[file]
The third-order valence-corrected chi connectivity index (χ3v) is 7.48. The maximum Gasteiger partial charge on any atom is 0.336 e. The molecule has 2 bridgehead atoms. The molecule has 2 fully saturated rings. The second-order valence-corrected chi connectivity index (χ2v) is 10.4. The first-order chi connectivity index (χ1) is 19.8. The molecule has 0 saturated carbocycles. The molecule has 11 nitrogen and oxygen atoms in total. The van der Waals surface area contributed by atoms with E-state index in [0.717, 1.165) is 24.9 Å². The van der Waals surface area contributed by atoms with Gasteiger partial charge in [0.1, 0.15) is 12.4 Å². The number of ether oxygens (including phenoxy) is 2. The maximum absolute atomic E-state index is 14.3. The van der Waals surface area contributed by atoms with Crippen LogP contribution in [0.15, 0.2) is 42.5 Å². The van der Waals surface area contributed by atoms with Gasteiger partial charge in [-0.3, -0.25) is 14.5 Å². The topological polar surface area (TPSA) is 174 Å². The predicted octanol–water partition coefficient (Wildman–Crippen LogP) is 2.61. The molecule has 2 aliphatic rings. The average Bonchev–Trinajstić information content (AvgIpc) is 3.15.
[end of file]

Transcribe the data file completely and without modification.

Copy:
The third-order valence-corrected chi connectivity index (χ3v) is 7.48. The maximum Gasteiger partial charge on any atom is 0.336 e. The molecule has 2 bridgehead atoms. The molecule has 2 fully saturated rings. The second-order valence-corrected chi connectivity index (χ2v) is 10.4. The first-order chi connectivity index (χ1) is 19.8. The molecule has 0 saturated carbocycles. The molecule has 11 nitrogen and oxygen atoms in total. The van der Waals surface area contributed by atoms with E-state index in [0.717, 1.165) is 24.9 Å². The van der Waals surface area contributed by atoms with Gasteiger partial charge in [0.1, 0.15) is 12.4 Å². The number of ether oxygens (including phenoxy) is 2. The maximum absolute atomic E-state index is 14.3. The van der Waals surface area contributed by atoms with Crippen LogP contribution in [0.15, 0.2) is 42.5 Å². The van der Waals surface area contributed by atoms with Gasteiger partial charge in [-0.3, -0.25) is 14.5 Å². The topological polar surface area (TPSA) is 174 Å². The predicted octanol–water partition coefficient (Wildman–Crippen LogP) is 2.61. The molecule has 2 aliphatic rings. The average Bonchev–Trinajstić information content (AvgIpc) is 3.15.